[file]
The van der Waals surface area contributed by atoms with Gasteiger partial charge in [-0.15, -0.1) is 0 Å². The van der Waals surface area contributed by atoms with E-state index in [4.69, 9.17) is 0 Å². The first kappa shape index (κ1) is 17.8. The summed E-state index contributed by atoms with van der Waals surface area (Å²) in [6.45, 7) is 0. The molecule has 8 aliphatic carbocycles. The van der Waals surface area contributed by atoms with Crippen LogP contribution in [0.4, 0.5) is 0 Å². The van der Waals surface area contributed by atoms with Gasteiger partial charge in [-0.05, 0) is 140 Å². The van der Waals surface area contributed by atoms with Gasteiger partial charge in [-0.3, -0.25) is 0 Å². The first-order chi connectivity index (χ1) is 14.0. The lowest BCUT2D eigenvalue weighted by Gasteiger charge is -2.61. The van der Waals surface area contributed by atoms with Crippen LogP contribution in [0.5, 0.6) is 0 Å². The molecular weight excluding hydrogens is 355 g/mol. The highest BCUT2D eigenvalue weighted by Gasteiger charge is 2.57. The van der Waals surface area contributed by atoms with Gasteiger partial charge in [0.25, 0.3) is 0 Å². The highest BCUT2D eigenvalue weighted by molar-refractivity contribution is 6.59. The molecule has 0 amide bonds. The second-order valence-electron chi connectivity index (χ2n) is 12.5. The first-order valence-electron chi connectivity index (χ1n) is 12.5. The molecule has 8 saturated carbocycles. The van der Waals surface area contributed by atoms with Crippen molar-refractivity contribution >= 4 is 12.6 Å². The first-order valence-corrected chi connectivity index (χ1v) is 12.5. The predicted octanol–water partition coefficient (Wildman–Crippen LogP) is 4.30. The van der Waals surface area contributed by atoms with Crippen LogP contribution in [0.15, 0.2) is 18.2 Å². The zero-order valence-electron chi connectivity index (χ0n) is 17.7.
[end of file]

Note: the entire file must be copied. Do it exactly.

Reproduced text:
The van der Waals surface area contributed by atoms with Gasteiger partial charge in [-0.15, -0.1) is 0 Å². The van der Waals surface area contributed by atoms with E-state index in [4.69, 9.17) is 0 Å². The first kappa shape index (κ1) is 17.8. The summed E-state index contributed by atoms with van der Waals surface area (Å²) in [6.45, 7) is 0. The molecule has 8 aliphatic carbocycles. The van der Waals surface area contributed by atoms with Crippen LogP contribution in [0.4, 0.5) is 0 Å². The van der Waals surface area contributed by atoms with Gasteiger partial charge in [-0.05, 0) is 140 Å². The van der Waals surface area contributed by atoms with Gasteiger partial charge in [-0.3, -0.25) is 0 Å². The first-order chi connectivity index (χ1) is 14.0. The lowest BCUT2D eigenvalue weighted by Gasteiger charge is -2.61. The van der Waals surface area contributed by atoms with Crippen LogP contribution in [0.5, 0.6) is 0 Å². The molecular weight excluding hydrogens is 355 g/mol. The highest BCUT2D eigenvalue weighted by Gasteiger charge is 2.57. The van der Waals surface area contributed by atoms with Gasteiger partial charge in [0.25, 0.3) is 0 Å². The highest BCUT2D eigenvalue weighted by molar-refractivity contribution is 6.59. The molecule has 0 amide bonds. The second-order valence-electron chi connectivity index (χ2n) is 12.5. The first-order valence-electron chi connectivity index (χ1n) is 12.5. The molecule has 8 saturated carbocycles. The van der Waals surface area contributed by atoms with Crippen molar-refractivity contribution >= 4 is 12.6 Å². The first-order valence-corrected chi connectivity index (χ1v) is 12.5. The predicted octanol–water partition coefficient (Wildman–Crippen LogP) is 4.30. The van der Waals surface area contributed by atoms with Crippen LogP contribution in [0.15, 0.2) is 18.2 Å². The zero-order valence-electron chi connectivity index (χ0n) is 17.7.